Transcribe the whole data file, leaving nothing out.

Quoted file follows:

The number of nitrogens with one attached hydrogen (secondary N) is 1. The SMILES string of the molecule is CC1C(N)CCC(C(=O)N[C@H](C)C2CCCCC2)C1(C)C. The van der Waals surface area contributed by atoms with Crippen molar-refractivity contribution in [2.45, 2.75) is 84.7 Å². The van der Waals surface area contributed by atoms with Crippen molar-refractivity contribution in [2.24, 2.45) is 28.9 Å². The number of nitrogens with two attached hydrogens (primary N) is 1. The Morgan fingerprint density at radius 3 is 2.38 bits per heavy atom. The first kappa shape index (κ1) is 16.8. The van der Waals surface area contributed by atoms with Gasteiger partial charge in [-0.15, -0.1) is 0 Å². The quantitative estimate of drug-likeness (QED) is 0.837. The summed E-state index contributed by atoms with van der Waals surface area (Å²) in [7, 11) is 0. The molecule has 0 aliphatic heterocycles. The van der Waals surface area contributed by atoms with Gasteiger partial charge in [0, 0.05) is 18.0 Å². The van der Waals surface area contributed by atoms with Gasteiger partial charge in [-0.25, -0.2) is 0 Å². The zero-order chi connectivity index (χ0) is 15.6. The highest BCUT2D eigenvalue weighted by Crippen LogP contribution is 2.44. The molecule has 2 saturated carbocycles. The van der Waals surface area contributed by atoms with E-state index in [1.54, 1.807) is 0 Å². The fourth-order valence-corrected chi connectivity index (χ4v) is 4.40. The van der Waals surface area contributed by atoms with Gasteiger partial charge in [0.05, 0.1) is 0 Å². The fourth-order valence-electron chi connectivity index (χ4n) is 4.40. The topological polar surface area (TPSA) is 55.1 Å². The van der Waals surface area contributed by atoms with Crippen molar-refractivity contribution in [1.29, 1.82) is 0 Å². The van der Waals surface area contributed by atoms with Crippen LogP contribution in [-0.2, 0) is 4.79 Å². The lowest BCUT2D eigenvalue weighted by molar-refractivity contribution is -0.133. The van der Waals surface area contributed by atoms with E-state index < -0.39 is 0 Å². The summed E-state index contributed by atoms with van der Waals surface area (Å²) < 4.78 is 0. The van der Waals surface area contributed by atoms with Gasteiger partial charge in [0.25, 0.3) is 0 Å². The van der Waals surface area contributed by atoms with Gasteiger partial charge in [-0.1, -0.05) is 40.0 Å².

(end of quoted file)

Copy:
The number of nitrogens with one attached hydrogen (secondary N) is 1. The SMILES string of the molecule is CC1C(N)CCC(C(=O)N[C@H](C)C2CCCCC2)C1(C)C. The van der Waals surface area contributed by atoms with Crippen molar-refractivity contribution in [2.45, 2.75) is 84.7 Å². The van der Waals surface area contributed by atoms with Crippen molar-refractivity contribution in [2.24, 2.45) is 28.9 Å². The number of nitrogens with two attached hydrogens (primary N) is 1. The Morgan fingerprint density at radius 3 is 2.38 bits per heavy atom. The first kappa shape index (κ1) is 16.8. The van der Waals surface area contributed by atoms with Gasteiger partial charge in [-0.15, -0.1) is 0 Å². The quantitative estimate of drug-likeness (QED) is 0.837. The summed E-state index contributed by atoms with van der Waals surface area (Å²) in [7, 11) is 0. The molecule has 0 aliphatic heterocycles. The van der Waals surface area contributed by atoms with Gasteiger partial charge in [0, 0.05) is 18.0 Å². The van der Waals surface area contributed by atoms with Gasteiger partial charge in [-0.25, -0.2) is 0 Å². The zero-order chi connectivity index (χ0) is 15.6. The highest BCUT2D eigenvalue weighted by Crippen LogP contribution is 2.44. The molecule has 2 saturated carbocycles. The van der Waals surface area contributed by atoms with E-state index in [1.54, 1.807) is 0 Å². The fourth-order valence-corrected chi connectivity index (χ4v) is 4.40. The van der Waals surface area contributed by atoms with Gasteiger partial charge in [0.05, 0.1) is 0 Å². The fourth-order valence-electron chi connectivity index (χ4n) is 4.40. The topological polar surface area (TPSA) is 55.1 Å². The van der Waals surface area contributed by atoms with Crippen molar-refractivity contribution in [1.29, 1.82) is 0 Å². The van der Waals surface area contributed by atoms with Crippen LogP contribution in [-0.2, 0) is 4.79 Å². The lowest BCUT2D eigenvalue weighted by molar-refractivity contribution is -0.133. The van der Waals surface area contributed by atoms with E-state index < -0.39 is 0 Å². The summed E-state index contributed by atoms with van der Waals surface area (Å²) < 4.78 is 0. The van der Waals surface area contributed by atoms with Gasteiger partial charge in [0.25, 0.3) is 0 Å². The van der Waals surface area contributed by atoms with Gasteiger partial charge in [-0.1, -0.05) is 40.0 Å².